Saturday, August 30, 2014

"45 Seconds" - The time Tom Udall gave rancher Mike Lucero in DC

This is a political ad for Allen Weh, but goes a long way in demonstrating how Udall has treated the ranching community in NM.

New Mexico delays controversial Gila vote

The sinuous Gila River arises from springs and caves in the Black Range Mountains just west of the Continental Divide in New Mexico’s Gila Wilderness. From there, it tumbles down box canyons before twisting through the ranches and farms of southwest New Mexico’s Cliff-Gila Valley and onto the cactus dotted plains near Silver City. Once, the Gila flowed 650 miles all the way to the Colorado River on the California-Arizona border, but today, the waters disappear in the desert outside Phoenix. As New Mexico’s last major dam-free river, the Gila is an anomaly in an arid region where states fight to control every last bit of water. But a decision is near that could alter the river’s flow forever. New Mexico’s nine-member Interstate Stream Commission is considering three proposals to divert up to 14,000 acre-feet of water from the Gila —about 4.5 billion gallons — for cities, farms, and people in the four counties of southwestern New Mexico. The commission announced on Tuesday that it’s postponing its final vote until later this fall. The diversion proposals are among 15 — including municipal water conservation and irrigation ditch improvements — that the commission is weighing before a December 31 deadline, when it must choose whether or not to take advantage of water it’s entitled to under the 2004 Arizona Water Settlements Act. The law reserves $90 million in federal funds to help improve the water supply in the southwestern part of the state, either through conservation programs, or through building a diversion. But the latter comes with an additional $46 million subsidy. The commission has spent millions analyzing the technical feasibility, economic costs, and environmental impacts of the various proposals as well as on studies of the Gila itself — from its hydrology and riparian ecosystems, to how climate change will impact future flows. But with many inquiries still in progress, key details surrounding the diversion proposals remain murky. The basic idea, however, is that they would draw water only during major flood events like those that accompany the late summer monsoons — when the river flows at 30,000 cubic feet per second, unleashing a half-mile wide torrent filled with trees and boulders. Because of the volume, the commission maintains that the diversions would have a minimal impact on the Gila...more

Zozobra draws more than 30,000 to Fort Marcy park

Though he wore no customary skirt or bow tie, Will Shuster's Zozobra burned late Friday night for the 90th time in Fort Marcy Ballpark as he always has — in front of a cheering, jeering crowd. Police say this one exceeded 30,000 people. And the burn went off smoothly, despite complaints earlier in the week about changes in Zozobra's appearance, the event's separation from Fiesta de Santa Fe and worries about potential violence that could arise because of overcrowding. But of the dozens of people interviewed during the event, no one complained about the new look of the 50-foot marionette, few cared about the separation from Fiesta, and the Santa Fe Police Department reported no major incidents or arrests. Ray Sandoval, director of the event for the Kiwanis Club of Santa Fe, said about 10,000 advance tickets were sold across the nation. It’s unclear how many were sold at the gates Friday night, but this year’s burning did appear larger than the 2013 event, which drew 31,000 spectators. A man dressed as a city attorney from the 1920s stepped in front of Old Man Gloom and read the charges levied against him, concluding with a triumphant shout: “I hereby sentence you to death by fire!” Gloomies — children dressed in sheets — swung their arms and paraded in front of Zozobra. People carrying torches lit large, dry bundles of sticks, and finally, the fire dancer who traditionally ignites Old Man Gloom began a winding dance. Zozobra let loose his guttural moans and the crowd began its mantra: “Burn him. Burn him.” When Zozobra finally exploded into flames, his groans grew increasingly frantic then stopped altogether. As the fire consumed him, he finally collapsed into a pile of wood, nails and ash, and the crowd rejoiced with savage cries at his fiery demise at about 9:30 p.m. The ceremony ended with a fireworks display over the Fort Marcy park...more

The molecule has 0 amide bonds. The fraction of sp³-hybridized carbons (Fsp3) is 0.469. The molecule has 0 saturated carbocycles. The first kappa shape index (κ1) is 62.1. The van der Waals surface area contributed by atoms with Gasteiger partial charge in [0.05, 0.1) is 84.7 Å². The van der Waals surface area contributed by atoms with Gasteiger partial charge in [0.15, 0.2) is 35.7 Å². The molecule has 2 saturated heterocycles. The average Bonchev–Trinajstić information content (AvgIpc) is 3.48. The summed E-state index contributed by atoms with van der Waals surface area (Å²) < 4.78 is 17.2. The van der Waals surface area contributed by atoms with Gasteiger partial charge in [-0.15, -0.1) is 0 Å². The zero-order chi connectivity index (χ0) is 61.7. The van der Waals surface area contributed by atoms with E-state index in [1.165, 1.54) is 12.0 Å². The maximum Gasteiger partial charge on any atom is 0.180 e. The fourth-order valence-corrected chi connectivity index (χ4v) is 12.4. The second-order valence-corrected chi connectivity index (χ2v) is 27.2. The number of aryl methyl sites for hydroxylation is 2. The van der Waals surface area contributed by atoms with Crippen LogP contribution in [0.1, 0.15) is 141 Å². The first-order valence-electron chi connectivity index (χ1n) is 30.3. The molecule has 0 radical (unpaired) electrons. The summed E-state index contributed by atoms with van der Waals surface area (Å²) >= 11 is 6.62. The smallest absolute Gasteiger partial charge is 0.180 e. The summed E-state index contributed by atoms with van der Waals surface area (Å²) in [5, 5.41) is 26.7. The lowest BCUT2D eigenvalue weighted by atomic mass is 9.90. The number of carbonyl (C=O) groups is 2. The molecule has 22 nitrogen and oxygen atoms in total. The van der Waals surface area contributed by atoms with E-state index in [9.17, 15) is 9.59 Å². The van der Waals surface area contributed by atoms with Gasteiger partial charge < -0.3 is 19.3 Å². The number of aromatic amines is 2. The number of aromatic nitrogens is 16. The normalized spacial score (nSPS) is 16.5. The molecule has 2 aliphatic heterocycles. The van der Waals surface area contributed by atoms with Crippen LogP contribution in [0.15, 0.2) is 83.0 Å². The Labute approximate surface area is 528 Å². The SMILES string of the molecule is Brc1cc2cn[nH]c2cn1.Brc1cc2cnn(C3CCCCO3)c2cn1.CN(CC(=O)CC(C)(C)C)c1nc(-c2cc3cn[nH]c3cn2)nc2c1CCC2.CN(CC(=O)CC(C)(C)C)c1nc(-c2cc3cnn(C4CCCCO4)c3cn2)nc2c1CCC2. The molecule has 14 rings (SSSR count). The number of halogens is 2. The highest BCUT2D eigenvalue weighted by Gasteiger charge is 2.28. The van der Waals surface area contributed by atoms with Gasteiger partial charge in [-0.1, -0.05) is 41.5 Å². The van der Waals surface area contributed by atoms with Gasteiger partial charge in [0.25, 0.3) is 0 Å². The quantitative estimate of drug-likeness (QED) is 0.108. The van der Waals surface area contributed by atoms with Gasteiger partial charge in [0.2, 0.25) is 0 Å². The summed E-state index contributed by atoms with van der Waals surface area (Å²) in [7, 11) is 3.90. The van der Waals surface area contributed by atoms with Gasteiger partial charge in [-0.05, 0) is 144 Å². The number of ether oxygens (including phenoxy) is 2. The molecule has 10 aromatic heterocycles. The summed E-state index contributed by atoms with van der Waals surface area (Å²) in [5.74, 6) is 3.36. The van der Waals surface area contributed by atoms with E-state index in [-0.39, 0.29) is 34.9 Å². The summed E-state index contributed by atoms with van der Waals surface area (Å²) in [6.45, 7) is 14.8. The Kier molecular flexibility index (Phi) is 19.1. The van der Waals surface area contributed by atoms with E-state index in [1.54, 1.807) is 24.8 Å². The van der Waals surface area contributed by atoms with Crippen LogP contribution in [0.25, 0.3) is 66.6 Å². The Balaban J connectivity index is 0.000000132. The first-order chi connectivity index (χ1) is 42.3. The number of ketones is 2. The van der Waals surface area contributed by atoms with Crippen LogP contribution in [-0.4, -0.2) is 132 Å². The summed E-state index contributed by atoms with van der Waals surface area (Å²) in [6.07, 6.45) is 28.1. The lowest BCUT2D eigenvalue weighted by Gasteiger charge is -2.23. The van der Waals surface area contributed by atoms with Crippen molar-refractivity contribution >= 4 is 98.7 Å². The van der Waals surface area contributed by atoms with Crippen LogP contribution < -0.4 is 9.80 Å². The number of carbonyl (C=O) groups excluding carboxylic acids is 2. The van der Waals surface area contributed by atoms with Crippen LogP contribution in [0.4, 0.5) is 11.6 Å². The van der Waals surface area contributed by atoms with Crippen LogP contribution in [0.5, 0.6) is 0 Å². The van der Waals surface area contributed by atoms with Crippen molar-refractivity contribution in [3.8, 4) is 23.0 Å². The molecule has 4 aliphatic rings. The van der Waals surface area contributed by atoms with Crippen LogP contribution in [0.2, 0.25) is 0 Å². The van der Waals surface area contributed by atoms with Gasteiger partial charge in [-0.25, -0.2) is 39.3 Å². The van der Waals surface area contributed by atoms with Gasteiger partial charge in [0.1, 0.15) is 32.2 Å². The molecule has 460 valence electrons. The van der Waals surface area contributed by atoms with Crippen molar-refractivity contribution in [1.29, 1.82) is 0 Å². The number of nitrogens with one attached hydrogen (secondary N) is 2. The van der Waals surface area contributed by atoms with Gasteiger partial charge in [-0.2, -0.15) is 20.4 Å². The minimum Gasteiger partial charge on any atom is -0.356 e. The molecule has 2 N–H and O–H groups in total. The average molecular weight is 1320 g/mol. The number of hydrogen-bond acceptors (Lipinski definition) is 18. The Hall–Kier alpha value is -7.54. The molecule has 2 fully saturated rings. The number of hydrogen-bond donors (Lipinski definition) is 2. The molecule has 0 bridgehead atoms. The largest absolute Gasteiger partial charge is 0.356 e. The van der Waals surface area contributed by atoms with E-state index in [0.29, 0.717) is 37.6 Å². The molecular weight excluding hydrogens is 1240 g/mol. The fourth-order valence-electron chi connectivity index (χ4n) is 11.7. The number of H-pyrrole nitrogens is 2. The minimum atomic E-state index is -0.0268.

Border Patrol agent fires at armed militia member

A Border Patrol agent pursuing a group of immigrants in a wooded area near the Texas-Mexico border on Friday fired several shots at an armed man who later identified himself as a militia member. Border Patrol spokesman Omar Zamora said agents had been chasing a group of immigrants east of Brownsville Friday afternoon when an agent saw a man holding a gun near the Rio Grande. The agent fired four shots, but did not hit the man. The man then dropped his gun and identified himself as a member of a militia. Zamora said no other details were immediately available. Cameron County Sheriff Omar Lucio, whose agency is involved in the investigation, said the incident occurred on private property and it appeared the man had permission to be there. He was not arrested, Lucio said. The man, whose name has not been released, was wearing camouflage and carrying a long arm that was either a rifle or shotgun, Lucio said. The agent had lost the group of immigrants when he turned around and saw the man holding the weapon. An unknown number of militia members have come to the Texas border following a surge in illegal immigration this summer...more